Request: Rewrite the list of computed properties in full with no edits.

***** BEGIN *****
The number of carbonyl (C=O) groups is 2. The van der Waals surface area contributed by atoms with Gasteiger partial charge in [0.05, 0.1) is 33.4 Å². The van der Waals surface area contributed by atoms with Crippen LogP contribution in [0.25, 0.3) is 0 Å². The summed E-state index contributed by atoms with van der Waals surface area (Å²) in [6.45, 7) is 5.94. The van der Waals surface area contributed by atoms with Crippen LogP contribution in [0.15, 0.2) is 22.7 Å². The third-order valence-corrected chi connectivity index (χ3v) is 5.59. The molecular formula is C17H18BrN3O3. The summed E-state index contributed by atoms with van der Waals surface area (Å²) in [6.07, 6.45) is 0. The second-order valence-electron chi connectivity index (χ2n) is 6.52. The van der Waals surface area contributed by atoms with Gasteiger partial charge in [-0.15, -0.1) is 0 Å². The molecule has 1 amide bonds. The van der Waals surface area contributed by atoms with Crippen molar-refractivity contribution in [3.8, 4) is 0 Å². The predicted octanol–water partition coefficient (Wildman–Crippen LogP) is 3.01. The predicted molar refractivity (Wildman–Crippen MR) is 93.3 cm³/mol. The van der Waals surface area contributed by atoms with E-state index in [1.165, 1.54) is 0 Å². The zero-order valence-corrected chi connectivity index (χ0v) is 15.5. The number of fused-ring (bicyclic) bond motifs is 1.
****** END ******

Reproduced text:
The number of carbonyl (C=O) groups is 2. The van der Waals surface area contributed by atoms with Gasteiger partial charge in [0.05, 0.1) is 33.4 Å². The van der Waals surface area contributed by atoms with Crippen LogP contribution in [0.25, 0.3) is 0 Å². The summed E-state index contributed by atoms with van der Waals surface area (Å²) in [6.45, 7) is 5.94. The van der Waals surface area contributed by atoms with Crippen LogP contribution in [0.15, 0.2) is 22.7 Å². The third-order valence-corrected chi connectivity index (χ3v) is 5.59. The molecular formula is C17H18BrN3O3. The summed E-state index contributed by atoms with van der Waals surface area (Å²) in [6.07, 6.45) is 0. The second-order valence-electron chi connectivity index (χ2n) is 6.52. The van der Waals surface area contributed by atoms with Gasteiger partial charge in [-0.15, -0.1) is 0 Å². The molecule has 1 amide bonds. The van der Waals surface area contributed by atoms with Crippen molar-refractivity contribution in [3.8, 4) is 0 Å². The predicted octanol–water partition coefficient (Wildman–Crippen LogP) is 3.01. The predicted molar refractivity (Wildman–Crippen MR) is 93.3 cm³/mol. The van der Waals surface area contributed by atoms with E-state index in [1.165, 1.54) is 0 Å². The zero-order valence-corrected chi connectivity index (χ0v) is 15.5. The number of fused-ring (bicyclic) bond motifs is 1.